Top Ten Tuesday is a weekly meme hosted by That Artsy Reader Girl.
I already sort of did a summer TBR post, so I went back into the archives and pulled a random topic. Here are ten of my favourite Scottish words.
Well, okay, there’s eight and one that isn’t a Scottish word.
A Scottish word I only recently learned when my mum pointed it out on the Forth. It refers, according to the Edinburgh Evening News, “specifically to the coastal fog which typically forms in Spring and Summer over eastern Scotland and England.” So there you go.
Its haar, not fog. I mean, it is fog, but it’s haar. Ya ken?
This is a place name rather than a word, but my god it’s fun to say, isn’t it?
Not a Scottish word, you might say. Well, you’re right, but I’m not sure anywhere else has swapped it for the word “why” over time. It didn’t ever occur to me that we do this until it was pointed out by a few baffled non-Scots. It’s probably my favourite cute little quirk of language.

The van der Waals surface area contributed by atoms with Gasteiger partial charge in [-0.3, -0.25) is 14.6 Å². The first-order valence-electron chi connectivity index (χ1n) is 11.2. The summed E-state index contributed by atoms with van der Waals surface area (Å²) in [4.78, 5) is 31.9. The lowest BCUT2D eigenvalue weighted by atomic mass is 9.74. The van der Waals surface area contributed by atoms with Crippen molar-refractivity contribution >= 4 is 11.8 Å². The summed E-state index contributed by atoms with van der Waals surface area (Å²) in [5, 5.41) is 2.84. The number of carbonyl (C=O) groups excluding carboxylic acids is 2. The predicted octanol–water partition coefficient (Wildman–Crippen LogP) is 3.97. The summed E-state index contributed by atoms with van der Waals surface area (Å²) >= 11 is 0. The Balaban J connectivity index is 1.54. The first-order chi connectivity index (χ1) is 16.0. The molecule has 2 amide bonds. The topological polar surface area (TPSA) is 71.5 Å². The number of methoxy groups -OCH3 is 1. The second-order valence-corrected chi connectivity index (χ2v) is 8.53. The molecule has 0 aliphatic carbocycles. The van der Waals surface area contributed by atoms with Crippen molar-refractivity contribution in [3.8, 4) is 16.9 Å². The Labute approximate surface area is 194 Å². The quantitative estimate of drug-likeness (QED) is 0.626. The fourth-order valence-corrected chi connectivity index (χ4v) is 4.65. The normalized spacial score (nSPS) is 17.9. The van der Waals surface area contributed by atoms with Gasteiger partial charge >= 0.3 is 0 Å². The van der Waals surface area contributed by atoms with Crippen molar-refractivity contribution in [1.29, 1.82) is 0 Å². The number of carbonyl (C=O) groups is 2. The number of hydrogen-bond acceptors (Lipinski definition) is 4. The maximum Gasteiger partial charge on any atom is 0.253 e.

As a self-professed miserable cow, I use this one quite a lot. Incidentally, it was also one of the first colloquialisms we taught my friend Tackle before he came to visit. An excellent descriptor.
Roughly translates to “wobble” (“that chair’s a bit shoogly”) but can also mean to shake something. Giving someone a shoogle means to swing them around in a manner that may induce motion sickness.
In Edinburgh, “Barry” and “Shan” are used to mean “good” and “bad” respectively. I think shan is a brilliant word, which is just as well as since I started working in Morningside I’ve found myself picking it up from my colleagues. Definitely not shan.
I really want to know if anyone’s ever come away from a conversation with a Scottish person wondering who Ken is, and why he’s so popular. It means “know”. Ya ken?
This is a good one to learn if you ever come to Scotland. It’s used to describe miserable weather, and as we have a fair few dreich days in all seasons,
And one that isn’t Scottish…
This might be my favourite word and I have absolutely no justification for it. I just love the way it sounds.
Gimme your favourite words in your local dialect. I love them.